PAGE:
When I studied at the Yale School of the Environment during the first wave of the environmental movement, we only studied the scientific aspects of climate and ecology. There was only one sociology course offered at the school in those years. Many graduate schools still address the science and the social justice issues separately. The genius of the Heller School is that we know the answer, complex to be sure, is in the combination. 

What do you see as the most impactful ways that Heller students can contribute to the environmental justice movement?

First, as informed, educated citizen leaders with high-level communication skills and competencies to engage a wide range of people in the EJ movement. This especially includes those whose voices have not really been heard, who may be distrustful of the government, or who have a hard time connecting global warming as a threat to their daily lives. Communication across cultures and socioeconomic boundaries is imperative. To date, most major climate reports have been written for scientists and academics, which limits access, understanding and engagement for the public. 

Second, as an MPP concentration, I expect our students to be super-engaged in policy scanning, development and analysis with an environmental justice lens. They’re also leaders in management, and producers and consumers of research. Some of our graduates are already working in the field and will be visiting with our EJ class to share their experience and begin the networking so critical to the Heller experience.

Can you tell us a little bit about your course, “Environmental Justice and the Human Effects of Climate Change”?

To study environmental justice and the human effects of climate change is to study historical and continuing environmental harms that have disproportionately affected communities of color in the United States and around the world, and to consider what blend of science, policy, advocacy, and leadership it takes to ensure the fair distribution of environmental benefits and burdens. 

The course is interdisciplinary by nature. We study at the intersections of environmental justice history, climate science, ecology, poverty, race and gender inequity (climate change is not gender-neutral, as women suffer the most), and public health. The majority of the course readings are authored by women and people of color, and include climate scientists, investigative journalists, engineers, technologists, community and social justice activists, civic leaders, poets, artists, policy makers, lawyers, economists, financial investors, historians, and medical professionals.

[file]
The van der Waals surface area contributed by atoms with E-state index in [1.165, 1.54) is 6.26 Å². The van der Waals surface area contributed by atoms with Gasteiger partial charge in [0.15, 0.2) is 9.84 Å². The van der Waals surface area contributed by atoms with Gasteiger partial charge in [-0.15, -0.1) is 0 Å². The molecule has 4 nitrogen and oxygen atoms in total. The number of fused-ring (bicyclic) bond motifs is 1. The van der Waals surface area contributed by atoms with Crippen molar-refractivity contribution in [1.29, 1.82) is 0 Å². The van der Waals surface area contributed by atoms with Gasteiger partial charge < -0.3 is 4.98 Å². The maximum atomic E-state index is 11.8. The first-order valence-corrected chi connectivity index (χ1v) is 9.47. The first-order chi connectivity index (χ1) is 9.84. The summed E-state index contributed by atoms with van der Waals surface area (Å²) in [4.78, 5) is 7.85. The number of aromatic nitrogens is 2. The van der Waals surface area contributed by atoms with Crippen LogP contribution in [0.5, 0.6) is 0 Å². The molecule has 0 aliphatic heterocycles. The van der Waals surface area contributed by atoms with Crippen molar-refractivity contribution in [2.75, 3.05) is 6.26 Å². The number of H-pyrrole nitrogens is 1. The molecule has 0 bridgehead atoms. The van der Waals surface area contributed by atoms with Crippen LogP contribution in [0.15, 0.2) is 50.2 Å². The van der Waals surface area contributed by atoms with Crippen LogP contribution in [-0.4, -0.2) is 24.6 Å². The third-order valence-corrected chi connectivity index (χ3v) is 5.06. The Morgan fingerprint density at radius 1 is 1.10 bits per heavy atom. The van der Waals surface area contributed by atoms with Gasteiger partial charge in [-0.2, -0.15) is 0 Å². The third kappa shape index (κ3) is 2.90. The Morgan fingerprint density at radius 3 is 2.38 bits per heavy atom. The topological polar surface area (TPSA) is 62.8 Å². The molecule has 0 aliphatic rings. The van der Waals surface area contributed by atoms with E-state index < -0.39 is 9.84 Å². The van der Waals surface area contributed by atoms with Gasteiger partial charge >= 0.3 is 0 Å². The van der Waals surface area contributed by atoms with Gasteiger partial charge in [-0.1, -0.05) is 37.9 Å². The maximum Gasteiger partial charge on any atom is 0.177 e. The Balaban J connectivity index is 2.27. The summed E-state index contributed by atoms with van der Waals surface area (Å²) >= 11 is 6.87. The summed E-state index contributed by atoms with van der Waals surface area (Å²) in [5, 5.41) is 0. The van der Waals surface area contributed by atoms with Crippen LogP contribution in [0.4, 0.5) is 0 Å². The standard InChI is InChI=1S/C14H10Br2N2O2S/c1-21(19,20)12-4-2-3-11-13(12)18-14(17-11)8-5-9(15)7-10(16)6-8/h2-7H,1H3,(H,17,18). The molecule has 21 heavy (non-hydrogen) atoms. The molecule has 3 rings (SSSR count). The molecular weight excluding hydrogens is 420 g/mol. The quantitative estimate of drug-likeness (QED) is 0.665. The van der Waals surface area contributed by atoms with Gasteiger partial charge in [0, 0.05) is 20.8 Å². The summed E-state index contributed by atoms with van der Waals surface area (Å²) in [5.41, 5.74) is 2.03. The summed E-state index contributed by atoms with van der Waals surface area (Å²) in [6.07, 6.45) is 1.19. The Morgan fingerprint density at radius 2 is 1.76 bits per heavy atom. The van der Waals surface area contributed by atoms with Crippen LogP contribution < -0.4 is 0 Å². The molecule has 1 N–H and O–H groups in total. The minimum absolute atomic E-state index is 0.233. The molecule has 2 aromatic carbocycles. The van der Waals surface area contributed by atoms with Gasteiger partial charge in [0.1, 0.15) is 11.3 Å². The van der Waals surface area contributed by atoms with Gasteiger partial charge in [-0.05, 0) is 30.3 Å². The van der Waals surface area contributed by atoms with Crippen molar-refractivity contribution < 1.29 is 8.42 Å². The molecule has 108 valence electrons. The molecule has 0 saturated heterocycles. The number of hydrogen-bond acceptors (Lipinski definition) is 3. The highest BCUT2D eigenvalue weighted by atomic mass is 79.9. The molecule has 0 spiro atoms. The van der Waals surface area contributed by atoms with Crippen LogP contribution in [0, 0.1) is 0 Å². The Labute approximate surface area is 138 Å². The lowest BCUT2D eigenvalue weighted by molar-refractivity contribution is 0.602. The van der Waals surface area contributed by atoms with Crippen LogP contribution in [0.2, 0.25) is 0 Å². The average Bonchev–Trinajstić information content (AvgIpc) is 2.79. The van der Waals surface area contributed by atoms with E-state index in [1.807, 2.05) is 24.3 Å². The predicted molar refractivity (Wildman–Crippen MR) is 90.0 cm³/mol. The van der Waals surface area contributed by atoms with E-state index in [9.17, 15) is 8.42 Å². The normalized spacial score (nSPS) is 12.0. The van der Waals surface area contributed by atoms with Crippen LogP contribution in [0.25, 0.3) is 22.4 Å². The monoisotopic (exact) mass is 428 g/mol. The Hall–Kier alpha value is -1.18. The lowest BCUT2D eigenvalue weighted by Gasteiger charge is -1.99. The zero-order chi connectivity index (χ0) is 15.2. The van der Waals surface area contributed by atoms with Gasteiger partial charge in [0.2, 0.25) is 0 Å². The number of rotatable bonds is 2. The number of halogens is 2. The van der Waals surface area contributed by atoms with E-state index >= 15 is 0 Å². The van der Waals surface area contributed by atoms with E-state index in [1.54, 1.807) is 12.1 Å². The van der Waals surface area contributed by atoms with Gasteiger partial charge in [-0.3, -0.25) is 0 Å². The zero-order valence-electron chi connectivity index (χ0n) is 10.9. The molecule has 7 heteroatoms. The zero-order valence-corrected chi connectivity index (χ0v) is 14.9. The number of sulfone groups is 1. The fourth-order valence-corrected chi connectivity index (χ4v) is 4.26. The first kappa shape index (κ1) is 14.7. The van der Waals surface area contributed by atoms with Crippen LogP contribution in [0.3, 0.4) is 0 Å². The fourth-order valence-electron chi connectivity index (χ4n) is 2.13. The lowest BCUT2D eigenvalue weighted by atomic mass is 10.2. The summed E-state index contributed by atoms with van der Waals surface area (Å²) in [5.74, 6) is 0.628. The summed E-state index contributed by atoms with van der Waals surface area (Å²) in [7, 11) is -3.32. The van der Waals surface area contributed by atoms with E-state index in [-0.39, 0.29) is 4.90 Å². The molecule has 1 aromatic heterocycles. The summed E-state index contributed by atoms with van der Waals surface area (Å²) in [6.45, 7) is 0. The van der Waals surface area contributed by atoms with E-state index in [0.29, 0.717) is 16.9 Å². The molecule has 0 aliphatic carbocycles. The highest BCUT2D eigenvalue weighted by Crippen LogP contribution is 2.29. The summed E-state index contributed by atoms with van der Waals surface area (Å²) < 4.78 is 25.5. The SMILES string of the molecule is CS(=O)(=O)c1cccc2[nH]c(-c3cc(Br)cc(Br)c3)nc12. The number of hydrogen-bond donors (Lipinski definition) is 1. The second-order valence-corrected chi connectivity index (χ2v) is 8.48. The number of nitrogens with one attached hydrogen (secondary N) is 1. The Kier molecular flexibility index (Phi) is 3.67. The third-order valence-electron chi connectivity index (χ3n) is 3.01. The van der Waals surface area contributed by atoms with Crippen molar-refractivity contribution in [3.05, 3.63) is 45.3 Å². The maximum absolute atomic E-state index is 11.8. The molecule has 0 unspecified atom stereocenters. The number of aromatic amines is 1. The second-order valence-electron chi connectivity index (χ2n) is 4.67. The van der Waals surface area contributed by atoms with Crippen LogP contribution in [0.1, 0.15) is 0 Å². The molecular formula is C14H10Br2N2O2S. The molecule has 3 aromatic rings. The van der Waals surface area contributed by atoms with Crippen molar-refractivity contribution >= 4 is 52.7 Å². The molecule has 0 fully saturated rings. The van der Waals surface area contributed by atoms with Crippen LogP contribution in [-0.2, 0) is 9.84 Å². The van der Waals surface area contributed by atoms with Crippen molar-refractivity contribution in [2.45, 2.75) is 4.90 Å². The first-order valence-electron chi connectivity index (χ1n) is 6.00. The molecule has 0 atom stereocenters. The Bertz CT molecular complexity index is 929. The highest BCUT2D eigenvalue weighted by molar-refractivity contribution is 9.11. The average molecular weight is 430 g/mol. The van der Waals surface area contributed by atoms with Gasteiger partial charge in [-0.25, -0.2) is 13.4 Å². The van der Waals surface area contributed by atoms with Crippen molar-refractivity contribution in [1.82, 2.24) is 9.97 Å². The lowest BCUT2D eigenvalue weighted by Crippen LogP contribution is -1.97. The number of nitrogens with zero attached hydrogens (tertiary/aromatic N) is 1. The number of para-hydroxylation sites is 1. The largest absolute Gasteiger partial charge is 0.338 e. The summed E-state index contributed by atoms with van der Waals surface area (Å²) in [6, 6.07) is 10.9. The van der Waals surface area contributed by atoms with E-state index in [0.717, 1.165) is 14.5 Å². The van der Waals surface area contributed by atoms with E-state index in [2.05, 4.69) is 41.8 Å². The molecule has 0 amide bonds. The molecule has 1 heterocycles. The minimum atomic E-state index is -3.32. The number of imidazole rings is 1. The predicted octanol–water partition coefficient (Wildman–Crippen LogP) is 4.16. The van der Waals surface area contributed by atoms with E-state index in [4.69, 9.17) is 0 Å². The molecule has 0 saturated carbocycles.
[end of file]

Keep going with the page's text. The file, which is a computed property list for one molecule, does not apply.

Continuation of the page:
We focus on problems and solutions. Extreme weather events and patterns of heat waves, rising sea levels, raging unprecedented wildfires, outrageous floods, droughts, new global diseases thriving in warmer climates, toxic water, polluted air, are all linked to climate change caused by human behavior. The latest in a series of UN climate change reports used the word "unequivocal" for the first time to define the link between human behavior/exploitation and climate change.

One of the assignments is for students to produce a photo-text exhibit called "eyes wide open." Students create 6 slides over the semester depicting environmental injustice and/or innovations witnessed in their daily lives. In December we will hold an exhibit for the Heller School — an awakening experience for gallery-goers!

The course is highly interactive in terms of student engagement. I call the course design a “co-venture” in teaching and learning. There is no "sage on the stage” since no one knows it all; this field is very dynamic and needs all of our input every day. There is very little lecture, I place more value on reading analysis and discussion leadership. After just four class sessions I am already impressed with the students’ breadth and depth of insight, commitment, and responsibility as learning partners.